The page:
Rocky bleed question - Page 2 - GL1800Riders
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post #11 of 15 (permalink) Old 04-18-2017, 08:57 AM
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I just wasn't real impressed with the brake bleed. Used an air compressor with some kind of venturi set-up to draw the fluid out.

The mechanic's procedure is sort of OK and by the book per Honda regarding evacuating the old fluid and then drawing in the new. That is NOT "bleeding" though. Bleeding is the procedure whereby we attempt to remove any residual air after the new fluid is drawn in and in the case of the GL1800 consists of following a specific sequence from one bleeder to another using the lever/peddle to compress the system and the bleeder to allow the bubbles to escape. In the service manual, even when the brake vacuum tool is used, the bleeding procedure is to follow. BUT, when we are doing simple fluid replacement maintenance, it is easier and far less prone to introduce unwanted air into the system if we just use the bleeding procedure to purge the old fluid with new and forget the vacuum tool and emptying the system first. In the sequence, the Rocky steps are the last two steps in the sequence.


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post #12 of 15 (permalink) Old 04-18-2017, 09:35 AM Thread Starter
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Yes, I agree. This wasn't 'brake bleeding', it was brake fluid replacement. And someone did mention laying his hike over to replace a tire. I did the same thing after this procedure was done. Perhaps that contributes to the air problem.
Back to the original question: best to bleed it with a soft pedal(after sitting for several days) or pump it up and then bleed? I'm leaning towards the soft pedal. Maybe it doesn't make any difference......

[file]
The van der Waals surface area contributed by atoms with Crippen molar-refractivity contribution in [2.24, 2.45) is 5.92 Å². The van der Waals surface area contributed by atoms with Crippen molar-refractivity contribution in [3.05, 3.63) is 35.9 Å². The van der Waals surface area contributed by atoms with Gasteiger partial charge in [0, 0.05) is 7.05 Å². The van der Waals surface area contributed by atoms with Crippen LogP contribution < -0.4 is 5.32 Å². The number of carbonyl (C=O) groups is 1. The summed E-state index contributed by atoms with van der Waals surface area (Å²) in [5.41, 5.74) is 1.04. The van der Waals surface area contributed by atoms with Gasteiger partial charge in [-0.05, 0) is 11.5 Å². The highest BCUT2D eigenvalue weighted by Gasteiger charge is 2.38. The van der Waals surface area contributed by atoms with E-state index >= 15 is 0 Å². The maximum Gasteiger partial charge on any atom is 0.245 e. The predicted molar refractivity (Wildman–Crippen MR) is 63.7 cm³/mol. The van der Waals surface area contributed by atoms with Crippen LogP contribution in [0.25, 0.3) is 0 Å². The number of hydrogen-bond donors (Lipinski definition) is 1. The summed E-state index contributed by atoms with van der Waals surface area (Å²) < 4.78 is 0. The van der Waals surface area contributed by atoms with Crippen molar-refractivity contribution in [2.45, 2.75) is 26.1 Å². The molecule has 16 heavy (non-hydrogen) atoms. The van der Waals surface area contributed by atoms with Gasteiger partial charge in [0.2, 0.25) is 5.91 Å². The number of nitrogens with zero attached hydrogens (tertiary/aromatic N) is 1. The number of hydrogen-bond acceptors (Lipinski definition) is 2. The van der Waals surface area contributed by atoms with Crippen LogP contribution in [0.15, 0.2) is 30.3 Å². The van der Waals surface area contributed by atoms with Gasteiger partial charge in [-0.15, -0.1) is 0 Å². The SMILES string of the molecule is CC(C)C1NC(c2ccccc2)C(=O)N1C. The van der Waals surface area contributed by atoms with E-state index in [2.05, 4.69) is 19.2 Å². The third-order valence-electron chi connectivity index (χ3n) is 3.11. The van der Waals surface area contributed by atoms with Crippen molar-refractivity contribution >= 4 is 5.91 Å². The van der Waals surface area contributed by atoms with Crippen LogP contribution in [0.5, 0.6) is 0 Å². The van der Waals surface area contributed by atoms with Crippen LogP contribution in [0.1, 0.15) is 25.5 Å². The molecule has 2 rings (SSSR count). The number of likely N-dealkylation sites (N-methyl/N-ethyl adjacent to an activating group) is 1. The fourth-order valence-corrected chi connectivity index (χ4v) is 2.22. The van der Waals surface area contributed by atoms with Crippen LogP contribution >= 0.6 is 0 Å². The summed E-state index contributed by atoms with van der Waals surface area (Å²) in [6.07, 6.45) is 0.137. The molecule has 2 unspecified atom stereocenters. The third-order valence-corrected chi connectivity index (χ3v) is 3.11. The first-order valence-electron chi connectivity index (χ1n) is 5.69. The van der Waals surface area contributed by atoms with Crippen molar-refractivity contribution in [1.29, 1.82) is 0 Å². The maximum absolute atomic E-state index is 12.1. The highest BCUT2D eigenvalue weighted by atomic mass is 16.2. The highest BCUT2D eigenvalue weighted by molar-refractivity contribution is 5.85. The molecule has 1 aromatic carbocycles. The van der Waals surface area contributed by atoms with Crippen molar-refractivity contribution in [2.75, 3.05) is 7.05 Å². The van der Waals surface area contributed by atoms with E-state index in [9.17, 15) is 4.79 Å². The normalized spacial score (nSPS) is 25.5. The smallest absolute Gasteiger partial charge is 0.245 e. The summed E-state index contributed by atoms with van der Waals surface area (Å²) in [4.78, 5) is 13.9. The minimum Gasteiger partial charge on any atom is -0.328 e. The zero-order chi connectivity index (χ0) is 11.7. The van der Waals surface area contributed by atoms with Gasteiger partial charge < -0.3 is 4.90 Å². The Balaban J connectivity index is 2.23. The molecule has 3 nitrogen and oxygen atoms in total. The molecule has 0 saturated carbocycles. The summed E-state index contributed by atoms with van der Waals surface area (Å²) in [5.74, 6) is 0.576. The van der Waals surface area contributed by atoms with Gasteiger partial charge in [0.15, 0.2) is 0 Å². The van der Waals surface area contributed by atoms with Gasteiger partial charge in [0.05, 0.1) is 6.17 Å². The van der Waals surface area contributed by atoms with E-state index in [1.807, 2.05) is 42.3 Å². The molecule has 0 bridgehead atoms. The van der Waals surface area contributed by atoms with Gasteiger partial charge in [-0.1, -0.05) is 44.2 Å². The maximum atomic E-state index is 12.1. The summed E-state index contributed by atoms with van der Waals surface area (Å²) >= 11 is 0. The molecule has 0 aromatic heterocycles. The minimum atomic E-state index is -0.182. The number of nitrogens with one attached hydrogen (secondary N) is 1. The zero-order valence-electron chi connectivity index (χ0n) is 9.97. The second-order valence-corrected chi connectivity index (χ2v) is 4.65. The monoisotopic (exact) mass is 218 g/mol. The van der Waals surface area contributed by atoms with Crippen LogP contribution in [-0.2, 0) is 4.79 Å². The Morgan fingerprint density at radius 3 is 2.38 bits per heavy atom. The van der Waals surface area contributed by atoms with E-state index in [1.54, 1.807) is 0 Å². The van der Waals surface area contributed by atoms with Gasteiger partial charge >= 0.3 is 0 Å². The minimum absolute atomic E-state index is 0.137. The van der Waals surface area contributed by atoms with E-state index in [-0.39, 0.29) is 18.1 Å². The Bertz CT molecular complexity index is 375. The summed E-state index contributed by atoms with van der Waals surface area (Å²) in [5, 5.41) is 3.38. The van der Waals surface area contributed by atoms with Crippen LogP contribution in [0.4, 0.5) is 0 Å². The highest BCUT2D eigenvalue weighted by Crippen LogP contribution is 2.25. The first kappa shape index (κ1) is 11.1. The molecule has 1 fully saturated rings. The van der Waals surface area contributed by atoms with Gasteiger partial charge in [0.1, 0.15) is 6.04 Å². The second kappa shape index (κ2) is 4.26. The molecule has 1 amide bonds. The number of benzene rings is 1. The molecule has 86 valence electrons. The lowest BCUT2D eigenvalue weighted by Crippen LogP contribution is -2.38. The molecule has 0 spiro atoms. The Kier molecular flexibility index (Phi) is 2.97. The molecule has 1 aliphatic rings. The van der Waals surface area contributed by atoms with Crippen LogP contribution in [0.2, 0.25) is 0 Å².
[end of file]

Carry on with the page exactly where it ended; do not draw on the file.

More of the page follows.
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post #13 of 15 (permalink) Old 04-18-2017, 10:23 PM
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Originally Posted by bullet bob View Post
Yes, I agree. This wasn't 'brake bleeding', it was brake fluid replacement. And someone did mention laying his hike over to replace a tire. I did the same thing after this procedure was done. Perhaps that contributes to the air problem.
Back to the original question: best to bleed it with a soft pedal(after sitting for several days) or pump it up and then bleed? I'm leaning towards the soft pedal. Maybe it doesn't make any difference......
I don't think it makes a lot of difference, BB. After all, the first thing you do when you bleed the brakes is to put pressure on the system (i.e, pump it up) before you crack the bleeder open.

And, I strongly doubt that laying the ol' girl on her side to change the rear tire caused this. You didn't open the system to allow any air in when you laid'er down - that air was already in the system.

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post #14 of 15 (permalink) Old 04-18-2017, 11:20 PM
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I have never had a brake problem after the lay down method when doing my tyre.

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post #15 of 15 (permalink) Old 04-20-2017, 08:49 AM
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I have always pumped the lever or peddle to get firm condition, hold that pressure and then open the bleeder which allows the lever or peddle to collapse upon the grip or its bottom, hold that position as I quickly close the bleeder, the S-L-O-W-L-Y release the lever or peddle ---- repeat as necessary keeping reservoir from going empty. BUT, on that upper junction it is best to "break" it free a bit before starting, then gently close it before getting firm peddle and so on - otherwise that first attempt to break the tight fitting loose is more tedious. Does it make a difference? I dunno, I have always done it the way I describe.

















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